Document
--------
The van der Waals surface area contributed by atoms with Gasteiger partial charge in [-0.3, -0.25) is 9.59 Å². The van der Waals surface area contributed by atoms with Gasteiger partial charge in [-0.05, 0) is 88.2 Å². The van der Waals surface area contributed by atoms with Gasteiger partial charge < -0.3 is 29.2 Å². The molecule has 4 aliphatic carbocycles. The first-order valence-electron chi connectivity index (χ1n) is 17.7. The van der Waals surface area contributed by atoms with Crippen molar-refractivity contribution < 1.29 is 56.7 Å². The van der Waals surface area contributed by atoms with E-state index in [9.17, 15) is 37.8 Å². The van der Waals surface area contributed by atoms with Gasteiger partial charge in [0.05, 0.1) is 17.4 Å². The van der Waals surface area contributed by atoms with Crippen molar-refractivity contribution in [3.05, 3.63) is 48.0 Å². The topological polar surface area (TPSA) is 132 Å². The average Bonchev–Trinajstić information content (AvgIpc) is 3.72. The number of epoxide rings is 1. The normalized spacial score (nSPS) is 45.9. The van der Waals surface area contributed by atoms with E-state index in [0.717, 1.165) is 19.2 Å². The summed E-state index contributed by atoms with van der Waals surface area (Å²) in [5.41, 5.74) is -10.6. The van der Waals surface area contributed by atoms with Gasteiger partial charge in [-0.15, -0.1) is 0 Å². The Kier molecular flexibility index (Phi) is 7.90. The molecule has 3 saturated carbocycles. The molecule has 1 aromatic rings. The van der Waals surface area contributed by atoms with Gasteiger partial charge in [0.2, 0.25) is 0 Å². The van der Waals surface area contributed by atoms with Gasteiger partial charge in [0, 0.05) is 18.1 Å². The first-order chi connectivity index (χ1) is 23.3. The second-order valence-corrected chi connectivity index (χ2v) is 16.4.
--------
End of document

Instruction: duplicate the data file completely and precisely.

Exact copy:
The van der Waals surface area contributed by atoms with Gasteiger partial charge in [-0.3, -0.25) is 9.59 Å². The van der Waals surface area contributed by atoms with Gasteiger partial charge in [-0.05, 0) is 88.2 Å². The van der Waals surface area contributed by atoms with Gasteiger partial charge < -0.3 is 29.2 Å². The molecule has 4 aliphatic carbocycles. The first-order valence-electron chi connectivity index (χ1n) is 17.7. The van der Waals surface area contributed by atoms with Crippen molar-refractivity contribution < 1.29 is 56.7 Å². The van der Waals surface area contributed by atoms with E-state index in [9.17, 15) is 37.8 Å². The van der Waals surface area contributed by atoms with Gasteiger partial charge in [0.05, 0.1) is 17.4 Å². The van der Waals surface area contributed by atoms with Crippen molar-refractivity contribution in [3.05, 3.63) is 48.0 Å². The topological polar surface area (TPSA) is 132 Å². The average Bonchev–Trinajstić information content (AvgIpc) is 3.72. The number of epoxide rings is 1. The normalized spacial score (nSPS) is 45.9. The van der Waals surface area contributed by atoms with E-state index in [0.717, 1.165) is 19.2 Å². The summed E-state index contributed by atoms with van der Waals surface area (Å²) in [5.41, 5.74) is -10.6. The van der Waals surface area contributed by atoms with Gasteiger partial charge in [-0.15, -0.1) is 0 Å². The Kier molecular flexibility index (Phi) is 7.90. The molecule has 3 saturated carbocycles. The molecule has 1 aromatic rings. The van der Waals surface area contributed by atoms with Gasteiger partial charge in [0.2, 0.25) is 0 Å². The van der Waals surface area contributed by atoms with Gasteiger partial charge in [0, 0.05) is 18.1 Å². The first-order chi connectivity index (χ1) is 23.3. The second-order valence-corrected chi connectivity index (χ2v) is 16.4.